CCAligned: A Massive Collection of Cross Lingual Web Document Pairs

El-Kishky Ahmed
El-Kishky Ahmed
Guzman Francisco
Guzman Francisco

EMNLP 2020, 2020.

Cited by: 0|Bibtex|Views31
Other Links: arxiv.org
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We evaluate the baseline scoring by aligning the documents from a subset of the 12 Common Crawl snapshots

Abstract:

Cross-lingual document alignment aims to identify pairs of documents in two distinct languages that are of comparable content or translations of each other. Small-scale efforts have been made to collect aligned document level data on a limited set of language-pairs such as English-German or on limited comparable collections such as Wiki...More

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Introduction
  • Document alignment is the task that attempts to pair documents such that they are translations or near translations of each other.
  • There are a variety of tasks in natural language processing that require or benefit from parallel cross-lingual data.
  • Other tasks include cross-lingual information retrieval and cross-lingual document classification.
  • Cross-lingual data facilitates cross-lingual representations such as in the work of (Lample and Conneau, 2019) which has direct applications to zero-shot NLP tasks and internationalization of models.
  • The availability of high-quality datasets is necessary to both train and evaluate models across these many tasks
Highlights
  • Document alignment is the task that attempts to pair documents such that they are translations or near translations of each other
  • In the remainder of this section, we introduce some document pair scoring functions that attempt to capture the notion of cross-lingual document similarity
  • We evaluate the baseline scoring by aligning the documents from a subset of the 12 Common Crawl snapshots
  • Comparing Direct Document Embedding (DDE) which directly applies LASER to the entirety of the document content, we see that performance is significantly lower than Sentence Average Embedding (SAE) which averages the individual sentence embeddings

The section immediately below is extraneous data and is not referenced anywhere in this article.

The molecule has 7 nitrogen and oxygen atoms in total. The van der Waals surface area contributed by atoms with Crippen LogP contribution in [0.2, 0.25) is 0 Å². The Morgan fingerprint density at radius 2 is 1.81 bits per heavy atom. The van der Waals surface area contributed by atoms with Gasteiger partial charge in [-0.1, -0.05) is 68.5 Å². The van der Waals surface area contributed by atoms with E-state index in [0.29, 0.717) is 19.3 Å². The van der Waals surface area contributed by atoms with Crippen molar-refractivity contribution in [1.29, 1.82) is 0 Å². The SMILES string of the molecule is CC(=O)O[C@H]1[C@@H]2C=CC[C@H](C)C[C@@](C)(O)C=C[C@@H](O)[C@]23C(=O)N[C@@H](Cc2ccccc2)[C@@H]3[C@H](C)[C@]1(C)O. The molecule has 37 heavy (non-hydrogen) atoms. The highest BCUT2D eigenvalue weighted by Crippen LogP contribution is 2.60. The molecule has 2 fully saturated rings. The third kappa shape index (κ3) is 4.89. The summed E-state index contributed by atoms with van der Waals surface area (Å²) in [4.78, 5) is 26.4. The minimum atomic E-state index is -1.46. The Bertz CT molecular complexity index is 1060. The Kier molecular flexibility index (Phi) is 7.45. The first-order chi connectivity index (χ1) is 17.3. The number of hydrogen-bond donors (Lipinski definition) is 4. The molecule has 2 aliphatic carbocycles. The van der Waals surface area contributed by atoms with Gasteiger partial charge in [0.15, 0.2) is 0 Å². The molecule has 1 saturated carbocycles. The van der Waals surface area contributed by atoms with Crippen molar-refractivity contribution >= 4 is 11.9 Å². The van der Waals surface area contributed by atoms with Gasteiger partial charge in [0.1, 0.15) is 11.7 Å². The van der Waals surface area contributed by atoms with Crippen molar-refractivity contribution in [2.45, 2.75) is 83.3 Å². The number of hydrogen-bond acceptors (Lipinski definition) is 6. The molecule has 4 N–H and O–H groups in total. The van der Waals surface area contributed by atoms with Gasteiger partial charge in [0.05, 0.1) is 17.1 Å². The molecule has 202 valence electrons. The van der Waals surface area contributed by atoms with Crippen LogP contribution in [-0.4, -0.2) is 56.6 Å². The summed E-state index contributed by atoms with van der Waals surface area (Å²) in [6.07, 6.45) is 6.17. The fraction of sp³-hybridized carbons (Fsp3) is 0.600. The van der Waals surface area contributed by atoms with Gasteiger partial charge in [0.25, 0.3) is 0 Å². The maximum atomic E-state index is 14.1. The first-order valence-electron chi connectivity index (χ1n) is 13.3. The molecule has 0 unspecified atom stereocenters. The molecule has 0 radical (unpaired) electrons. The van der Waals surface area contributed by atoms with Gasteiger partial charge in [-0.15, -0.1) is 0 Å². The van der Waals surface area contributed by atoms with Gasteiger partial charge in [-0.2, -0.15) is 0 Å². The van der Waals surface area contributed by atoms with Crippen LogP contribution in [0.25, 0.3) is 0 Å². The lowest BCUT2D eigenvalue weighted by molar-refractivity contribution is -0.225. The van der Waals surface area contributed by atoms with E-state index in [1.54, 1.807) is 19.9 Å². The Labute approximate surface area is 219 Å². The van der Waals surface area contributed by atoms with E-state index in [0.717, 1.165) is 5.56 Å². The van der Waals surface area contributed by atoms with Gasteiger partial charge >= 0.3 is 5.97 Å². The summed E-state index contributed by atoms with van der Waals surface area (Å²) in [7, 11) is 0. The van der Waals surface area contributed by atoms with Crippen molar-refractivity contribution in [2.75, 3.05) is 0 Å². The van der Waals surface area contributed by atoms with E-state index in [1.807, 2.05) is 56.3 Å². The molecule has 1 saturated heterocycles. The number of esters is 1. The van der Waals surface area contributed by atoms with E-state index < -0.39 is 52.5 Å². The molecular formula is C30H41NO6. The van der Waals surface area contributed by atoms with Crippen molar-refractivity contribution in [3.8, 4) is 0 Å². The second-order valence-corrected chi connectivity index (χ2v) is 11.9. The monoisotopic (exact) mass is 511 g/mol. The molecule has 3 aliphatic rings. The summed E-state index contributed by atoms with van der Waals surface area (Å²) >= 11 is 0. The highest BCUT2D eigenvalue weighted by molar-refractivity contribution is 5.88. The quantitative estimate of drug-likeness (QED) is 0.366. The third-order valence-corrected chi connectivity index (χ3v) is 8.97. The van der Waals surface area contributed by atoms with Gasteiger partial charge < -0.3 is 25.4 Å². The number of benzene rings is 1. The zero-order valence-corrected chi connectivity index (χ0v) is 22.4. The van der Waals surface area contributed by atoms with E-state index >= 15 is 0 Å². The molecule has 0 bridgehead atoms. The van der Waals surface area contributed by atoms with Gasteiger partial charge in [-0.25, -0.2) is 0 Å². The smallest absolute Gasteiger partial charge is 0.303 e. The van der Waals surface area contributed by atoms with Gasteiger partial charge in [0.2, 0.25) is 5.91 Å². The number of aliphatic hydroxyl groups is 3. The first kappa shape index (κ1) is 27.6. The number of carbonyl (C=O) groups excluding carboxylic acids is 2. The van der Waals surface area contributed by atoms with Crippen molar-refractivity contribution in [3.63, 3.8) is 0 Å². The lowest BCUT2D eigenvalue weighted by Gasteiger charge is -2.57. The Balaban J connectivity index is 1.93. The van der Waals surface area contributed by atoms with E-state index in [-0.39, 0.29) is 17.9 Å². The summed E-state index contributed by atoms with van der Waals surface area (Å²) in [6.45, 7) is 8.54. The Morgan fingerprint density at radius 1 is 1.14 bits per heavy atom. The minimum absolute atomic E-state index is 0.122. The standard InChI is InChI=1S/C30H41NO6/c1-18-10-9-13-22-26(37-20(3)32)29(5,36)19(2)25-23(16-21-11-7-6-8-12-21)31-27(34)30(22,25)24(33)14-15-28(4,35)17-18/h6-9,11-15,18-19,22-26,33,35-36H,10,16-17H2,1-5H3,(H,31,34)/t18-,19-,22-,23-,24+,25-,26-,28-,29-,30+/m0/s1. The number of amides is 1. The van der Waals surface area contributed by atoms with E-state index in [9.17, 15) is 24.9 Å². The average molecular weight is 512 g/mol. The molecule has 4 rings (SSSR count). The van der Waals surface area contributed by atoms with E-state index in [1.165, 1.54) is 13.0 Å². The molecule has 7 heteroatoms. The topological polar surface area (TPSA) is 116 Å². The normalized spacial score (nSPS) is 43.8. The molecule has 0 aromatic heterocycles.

• Our dataset contains document pairs from 92 different languages aligned with English
  • We further evaluate the URL-aligned documents in a downstream machine translation task by decomposing the aligned documents into aligned sentences, training machine translation models across all 92 directions
Methods
  • Low Mid High All

    The authors show the alignment results in Table 4.
  • Comparing DDE which directly applies LASER to the entirety of the document content, the authors see that performance is significantly lower than SAE which averages the individual sentence embeddings.
  • Higher-resource directions appear to align better than lower-resource directions
  • The authors believe this is a byproduct of the data LASER was trained on which is predominantly high-resource
Results
  • The authors evaluate the baseline scoring by aligning the documents from a subset of the 12 Common Crawl snapshots.
  • The authors score document pairs from the source and target languages within the same webdomain apply the greedy document alignment algorithm from Algorithm 1 to ensure the technique cannot align all pairs.
  • Recall is computed on a test-set consisting of pairs from the URL-aligned documents, which the authors verified have high-precision and the authors treat as the ground-truth test set
Conclusion
  • The authors apply URL-matching rules to curate a high-quality cross-lingual documents dataset from the commoncrawl corpus.
  • The authors' dataset contains document pairs from 92 different languages aligned with English.
  • The authors first directly evaluate the quality of the URL-aligned pairs using human annotators.
  • The authors further evaluate the URL-aligned documents in a downstream machine translation task by decomposing the aligned documents into aligned sentences, training machine translation models across all 92 directions.
Summary
  • Introduction:

    Document alignment is the task that attempts to pair documents such that they are translations or near translations of each other.
  • There are a variety of tasks in natural language processing that require or benefit from parallel cross-lingual data.